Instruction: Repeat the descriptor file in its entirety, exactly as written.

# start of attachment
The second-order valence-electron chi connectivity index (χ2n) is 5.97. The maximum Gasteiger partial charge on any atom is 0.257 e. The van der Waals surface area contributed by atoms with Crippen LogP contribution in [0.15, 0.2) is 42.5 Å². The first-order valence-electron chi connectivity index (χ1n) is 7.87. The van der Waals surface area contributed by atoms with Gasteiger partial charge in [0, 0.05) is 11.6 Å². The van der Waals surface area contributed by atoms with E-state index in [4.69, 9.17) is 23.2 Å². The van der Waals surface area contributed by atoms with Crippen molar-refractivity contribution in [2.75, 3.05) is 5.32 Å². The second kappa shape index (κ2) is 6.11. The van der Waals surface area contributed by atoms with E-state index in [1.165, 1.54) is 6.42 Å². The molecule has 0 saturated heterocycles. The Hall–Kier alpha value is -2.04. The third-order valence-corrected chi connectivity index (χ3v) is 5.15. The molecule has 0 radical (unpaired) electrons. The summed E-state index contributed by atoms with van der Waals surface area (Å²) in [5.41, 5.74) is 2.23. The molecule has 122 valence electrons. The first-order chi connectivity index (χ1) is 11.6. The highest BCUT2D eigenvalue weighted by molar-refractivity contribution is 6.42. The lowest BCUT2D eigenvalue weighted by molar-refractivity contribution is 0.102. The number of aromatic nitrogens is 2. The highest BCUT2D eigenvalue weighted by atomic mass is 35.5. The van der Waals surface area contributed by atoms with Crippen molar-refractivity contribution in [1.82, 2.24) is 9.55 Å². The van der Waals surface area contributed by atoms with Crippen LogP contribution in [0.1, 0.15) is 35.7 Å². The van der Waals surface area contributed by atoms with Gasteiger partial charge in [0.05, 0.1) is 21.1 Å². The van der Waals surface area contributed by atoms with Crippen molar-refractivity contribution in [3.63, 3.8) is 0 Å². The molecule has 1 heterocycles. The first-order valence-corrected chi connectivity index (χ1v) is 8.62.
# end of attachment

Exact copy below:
The second-order valence-electron chi connectivity index (χ2n) is 5.97. The maximum Gasteiger partial charge on any atom is 0.257 e. The van der Waals surface area contributed by atoms with Crippen LogP contribution in [0.15, 0.2) is 42.5 Å². The first-order valence-electron chi connectivity index (χ1n) is 7.87. The van der Waals surface area contributed by atoms with Gasteiger partial charge in [0, 0.05) is 11.6 Å². The van der Waals surface area contributed by atoms with E-state index in [4.69, 9.17) is 23.2 Å². The van der Waals surface area contributed by atoms with Crippen molar-refractivity contribution in [2.75, 3.05) is 5.32 Å². The second kappa shape index (κ2) is 6.11. The van der Waals surface area contributed by atoms with E-state index in [1.165, 1.54) is 6.42 Å². The molecule has 0 saturated heterocycles. The Hall–Kier alpha value is -2.04. The third-order valence-corrected chi connectivity index (χ3v) is 5.15. The molecule has 0 radical (unpaired) electrons. The summed E-state index contributed by atoms with van der Waals surface area (Å²) in [5.41, 5.74) is 2.23. The molecule has 122 valence electrons. The first-order chi connectivity index (χ1) is 11.6. The highest BCUT2D eigenvalue weighted by molar-refractivity contribution is 6.42. The lowest BCUT2D eigenvalue weighted by molar-refractivity contribution is 0.102. The number of aromatic nitrogens is 2. The highest BCUT2D eigenvalue weighted by atomic mass is 35.5. The van der Waals surface area contributed by atoms with Crippen molar-refractivity contribution in [1.82, 2.24) is 9.55 Å². The van der Waals surface area contributed by atoms with Crippen LogP contribution in [0.1, 0.15) is 35.7 Å². The van der Waals surface area contributed by atoms with Gasteiger partial charge in [0.05, 0.1) is 21.1 Å². The van der Waals surface area contributed by atoms with Crippen molar-refractivity contribution in [3.63, 3.8) is 0 Å². The molecule has 1 heterocycles. The first-order valence-corrected chi connectivity index (χ1v) is 8.62.